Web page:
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Measuring Customer Value Gaps: An Empirical Study in Mexican Retail Market

Author

Listed:
  • Rajagopal

    (Monterrey Institute of Technology & Higher Education, Mexico City Campus)

Abstract

The role of customer value has been largely recognized over time by the firms as an instrument towards stimulating market share and profit optimization. The customer values for a new product of firm in competitive markets are shaped more by habits, reinforcement effects, and situational influences than strongly-held attitudes. A basic premise of the paper is that the focus should be on maximizing total customer value and customer satisfaction which are inter-dependent in the decision making process towards buying new products. The framework of the construct is a proposed model which integrates all aspects so as to maximize the potential of the organization and all its subsystems to create and sustain satisfied customers. The discussion in the paper on the customer value gaps in the process of marketing new products and explores the possible situations that may lead to lower the customer value. The model discussed in the study has been subject to empirical testing through analysis of data collected from 369 respondents purposively selected. The study was conducted in the 11 retail auto service stores located in Mexico City.

Suggested Citation

  • Rajagopal, 2005. "Measuring Customer Value Gaps: An Empirical Study in Mexican Retail Market," Econometrics 0508012, University Library of Munich, Germany.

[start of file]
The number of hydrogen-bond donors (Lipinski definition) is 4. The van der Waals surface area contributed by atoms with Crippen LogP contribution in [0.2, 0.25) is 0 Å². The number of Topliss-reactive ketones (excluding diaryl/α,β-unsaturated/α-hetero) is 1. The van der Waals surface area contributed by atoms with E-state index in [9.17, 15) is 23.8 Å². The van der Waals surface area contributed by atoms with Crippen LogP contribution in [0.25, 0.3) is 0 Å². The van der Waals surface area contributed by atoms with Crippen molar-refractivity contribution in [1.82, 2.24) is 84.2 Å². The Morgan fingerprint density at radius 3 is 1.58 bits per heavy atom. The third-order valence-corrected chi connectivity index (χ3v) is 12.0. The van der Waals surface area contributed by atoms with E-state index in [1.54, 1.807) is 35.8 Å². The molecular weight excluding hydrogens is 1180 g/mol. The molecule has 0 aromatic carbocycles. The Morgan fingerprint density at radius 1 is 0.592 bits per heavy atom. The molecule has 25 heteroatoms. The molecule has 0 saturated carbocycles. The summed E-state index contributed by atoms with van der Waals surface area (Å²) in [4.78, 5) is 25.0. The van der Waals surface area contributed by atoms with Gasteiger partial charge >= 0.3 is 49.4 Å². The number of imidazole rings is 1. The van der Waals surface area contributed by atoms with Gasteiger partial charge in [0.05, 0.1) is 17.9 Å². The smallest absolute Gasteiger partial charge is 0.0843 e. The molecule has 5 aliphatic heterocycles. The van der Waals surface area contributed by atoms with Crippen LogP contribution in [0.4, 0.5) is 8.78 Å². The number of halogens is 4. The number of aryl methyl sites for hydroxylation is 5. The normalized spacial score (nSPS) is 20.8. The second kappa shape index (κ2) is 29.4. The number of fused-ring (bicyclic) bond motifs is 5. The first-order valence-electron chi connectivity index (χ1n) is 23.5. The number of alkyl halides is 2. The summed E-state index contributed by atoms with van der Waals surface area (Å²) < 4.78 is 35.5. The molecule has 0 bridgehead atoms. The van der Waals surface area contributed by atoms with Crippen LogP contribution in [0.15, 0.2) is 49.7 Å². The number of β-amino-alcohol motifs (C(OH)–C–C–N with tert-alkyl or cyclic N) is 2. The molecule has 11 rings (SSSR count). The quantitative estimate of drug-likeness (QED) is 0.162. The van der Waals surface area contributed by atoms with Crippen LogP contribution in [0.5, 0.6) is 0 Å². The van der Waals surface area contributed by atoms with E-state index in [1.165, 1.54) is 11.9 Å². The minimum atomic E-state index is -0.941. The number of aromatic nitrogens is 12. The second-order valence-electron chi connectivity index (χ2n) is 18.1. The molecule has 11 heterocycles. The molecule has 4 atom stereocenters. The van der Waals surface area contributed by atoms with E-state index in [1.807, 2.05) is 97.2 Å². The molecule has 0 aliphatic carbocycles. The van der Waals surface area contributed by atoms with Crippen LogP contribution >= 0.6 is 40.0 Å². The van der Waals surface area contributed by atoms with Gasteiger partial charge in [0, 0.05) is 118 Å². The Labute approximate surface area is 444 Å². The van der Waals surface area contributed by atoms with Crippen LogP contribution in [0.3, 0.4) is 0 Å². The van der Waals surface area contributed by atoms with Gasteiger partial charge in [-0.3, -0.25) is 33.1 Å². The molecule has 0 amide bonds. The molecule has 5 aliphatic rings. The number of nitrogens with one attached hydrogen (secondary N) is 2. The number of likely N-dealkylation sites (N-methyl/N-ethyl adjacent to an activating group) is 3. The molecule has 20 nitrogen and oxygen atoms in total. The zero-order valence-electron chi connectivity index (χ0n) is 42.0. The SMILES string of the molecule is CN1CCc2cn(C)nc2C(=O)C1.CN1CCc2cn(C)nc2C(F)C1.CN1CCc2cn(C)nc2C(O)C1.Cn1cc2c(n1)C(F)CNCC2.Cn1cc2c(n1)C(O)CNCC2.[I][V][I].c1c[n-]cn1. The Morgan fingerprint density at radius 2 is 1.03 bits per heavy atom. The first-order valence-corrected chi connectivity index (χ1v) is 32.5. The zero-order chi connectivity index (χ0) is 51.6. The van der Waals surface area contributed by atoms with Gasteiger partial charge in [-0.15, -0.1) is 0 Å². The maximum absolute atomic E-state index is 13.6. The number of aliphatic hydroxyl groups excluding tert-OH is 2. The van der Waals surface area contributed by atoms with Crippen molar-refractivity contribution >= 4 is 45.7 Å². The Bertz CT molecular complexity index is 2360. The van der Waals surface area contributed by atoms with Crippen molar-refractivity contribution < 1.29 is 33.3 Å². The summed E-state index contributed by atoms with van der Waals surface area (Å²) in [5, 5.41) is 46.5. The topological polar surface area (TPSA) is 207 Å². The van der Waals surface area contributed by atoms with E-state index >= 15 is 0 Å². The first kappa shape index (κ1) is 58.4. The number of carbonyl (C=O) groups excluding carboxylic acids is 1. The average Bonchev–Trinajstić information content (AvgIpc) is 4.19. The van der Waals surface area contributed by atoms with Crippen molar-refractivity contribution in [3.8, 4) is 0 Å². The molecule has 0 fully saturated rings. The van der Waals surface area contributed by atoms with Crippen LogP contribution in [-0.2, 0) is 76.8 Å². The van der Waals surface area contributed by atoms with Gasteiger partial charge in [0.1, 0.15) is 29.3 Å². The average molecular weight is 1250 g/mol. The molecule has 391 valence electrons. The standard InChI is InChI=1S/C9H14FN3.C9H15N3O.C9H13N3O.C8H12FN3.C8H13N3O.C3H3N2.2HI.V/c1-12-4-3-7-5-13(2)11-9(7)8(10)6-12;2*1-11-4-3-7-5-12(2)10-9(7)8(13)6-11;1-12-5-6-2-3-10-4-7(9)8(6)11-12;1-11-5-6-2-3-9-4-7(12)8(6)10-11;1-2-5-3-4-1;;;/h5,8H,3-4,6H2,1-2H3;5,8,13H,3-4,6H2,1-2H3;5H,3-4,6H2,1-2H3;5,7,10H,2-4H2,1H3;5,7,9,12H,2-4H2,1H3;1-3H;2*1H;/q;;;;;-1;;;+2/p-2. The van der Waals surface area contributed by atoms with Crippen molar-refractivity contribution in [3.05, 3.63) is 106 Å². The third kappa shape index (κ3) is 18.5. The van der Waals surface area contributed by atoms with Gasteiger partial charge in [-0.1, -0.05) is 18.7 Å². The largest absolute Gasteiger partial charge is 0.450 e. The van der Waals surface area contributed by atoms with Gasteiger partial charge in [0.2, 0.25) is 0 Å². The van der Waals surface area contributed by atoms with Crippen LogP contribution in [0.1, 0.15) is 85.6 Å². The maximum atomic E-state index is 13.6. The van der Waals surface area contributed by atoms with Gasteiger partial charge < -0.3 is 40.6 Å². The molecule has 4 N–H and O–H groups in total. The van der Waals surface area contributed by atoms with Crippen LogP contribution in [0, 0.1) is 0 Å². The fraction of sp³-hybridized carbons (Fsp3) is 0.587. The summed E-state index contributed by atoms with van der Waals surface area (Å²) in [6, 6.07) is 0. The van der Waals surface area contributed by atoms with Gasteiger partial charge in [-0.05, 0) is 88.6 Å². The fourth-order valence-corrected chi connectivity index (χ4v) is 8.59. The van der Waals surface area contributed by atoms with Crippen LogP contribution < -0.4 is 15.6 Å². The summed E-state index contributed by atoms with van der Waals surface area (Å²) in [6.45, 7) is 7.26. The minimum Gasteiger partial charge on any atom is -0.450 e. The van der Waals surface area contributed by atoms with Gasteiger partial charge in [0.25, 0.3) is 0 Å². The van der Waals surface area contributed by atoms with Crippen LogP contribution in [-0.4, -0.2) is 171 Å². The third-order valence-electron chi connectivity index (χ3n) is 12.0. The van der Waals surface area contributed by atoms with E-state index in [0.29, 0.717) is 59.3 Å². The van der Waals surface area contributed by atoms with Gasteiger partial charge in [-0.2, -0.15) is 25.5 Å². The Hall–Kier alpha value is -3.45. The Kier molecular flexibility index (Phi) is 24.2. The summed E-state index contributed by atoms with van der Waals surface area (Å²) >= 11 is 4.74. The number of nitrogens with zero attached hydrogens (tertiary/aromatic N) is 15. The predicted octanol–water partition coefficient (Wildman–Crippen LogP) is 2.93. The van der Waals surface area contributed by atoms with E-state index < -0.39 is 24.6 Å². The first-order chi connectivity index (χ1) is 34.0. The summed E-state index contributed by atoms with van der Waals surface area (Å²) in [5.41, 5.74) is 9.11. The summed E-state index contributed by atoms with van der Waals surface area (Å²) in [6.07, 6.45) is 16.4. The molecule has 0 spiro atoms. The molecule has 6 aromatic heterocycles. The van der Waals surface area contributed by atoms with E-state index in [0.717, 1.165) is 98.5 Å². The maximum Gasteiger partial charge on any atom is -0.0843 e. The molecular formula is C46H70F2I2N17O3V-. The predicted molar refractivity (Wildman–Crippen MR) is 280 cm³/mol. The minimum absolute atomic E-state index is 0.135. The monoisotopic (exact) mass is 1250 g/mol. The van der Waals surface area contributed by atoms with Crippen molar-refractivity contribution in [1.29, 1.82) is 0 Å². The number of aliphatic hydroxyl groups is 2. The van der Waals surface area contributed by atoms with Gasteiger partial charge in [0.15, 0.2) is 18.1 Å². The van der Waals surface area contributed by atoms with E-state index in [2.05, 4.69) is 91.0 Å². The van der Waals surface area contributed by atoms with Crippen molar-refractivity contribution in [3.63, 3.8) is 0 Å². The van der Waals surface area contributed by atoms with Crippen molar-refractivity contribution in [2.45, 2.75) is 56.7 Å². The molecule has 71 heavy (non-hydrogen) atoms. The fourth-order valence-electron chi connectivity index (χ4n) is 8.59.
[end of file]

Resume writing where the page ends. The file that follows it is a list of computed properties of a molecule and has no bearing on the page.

• Handle: RePEc:wpa:wuwpem:0508012
    Note: Type of Document - pdf; pages: 21
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    File URL: https://econwpa.ub.uni-muenchen.de/econ-wp/em/papers/0508/0508012.pdf
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    References listed on IDEAS

    as
    1. Paul Ingenbleek & Marion Debruyne & Ruud T. Frambach & Theo M. M. Verhallen, 2003. "Successful New Product Pricing Practices: A Contingency Approach," Marketing Letters, Springer, vol. 14(4), pages 289-305, December.
    2. Andrew Davies, 2004. "Moving base into high-value integrated solutions: a value stream approach," Industrial and Corporate Change, Oxford University Press, vol. 13(5), pages 727-756, October.
    3. Hans H. Bauer & Maik Hammerschmidt & Matthias Staat, 2004. "Analyzing Product Efficiency – A Customer-Oriented Approach," Microeconomics 0402004, University Library of Munich, Germany.
    4. Ulf Johanson & Maria Mårtensson & Matti Skoog, 2001. "Measuring to understand intangible performance drivers," European Accounting Review, Taylor & Francis Journals, vol. 10(3), pages 407-437.
    5. Perraudin, William R. M. & Sorensen, Bent E., 2000. "The demand for risky assets: Sample selection and household portfolios," Journal of Econometrics, Elsevier, vol. 97(1), pages 117-144, July.
    Full references (including those not matched with items on IDEAS)

    More about this item

    Keywords

    Product positioning; customer value measurement; retailing; marketing functions; aggregate returns; model construct and estimation;

    JEL classification:

    • B41 - Schools of Economic Thought and Methodology - - Economic Methodology - - - Economic Methodology
    • C13 - Mathematical and Quantitative Methods - - Econometric and Statistical Methods and Methodology: General - - - Estimation: General
    • C44 - Mathematical and Quantitative Methods - - Econometric and Statistical Methods: Special Topics - - - Operations Research; Statistical Decision Theory
    • C51 - Mathematical and Quantitative Methods - - Econometric Modeling - - - Model Construction and Estimation
    • D11 - Microeconomics - - Household Behavior - - - Consumer Economics: Theory
    • M21 - Business Administration and Business Economics; Marketing; Accounting; Personnel Economics - - Business Economics - - - Business Economics
    • M31 - Business Administration and Business Economics; Marketing; Accounting; Personnel Economics - - Marketing and Advertising - - - Marketing

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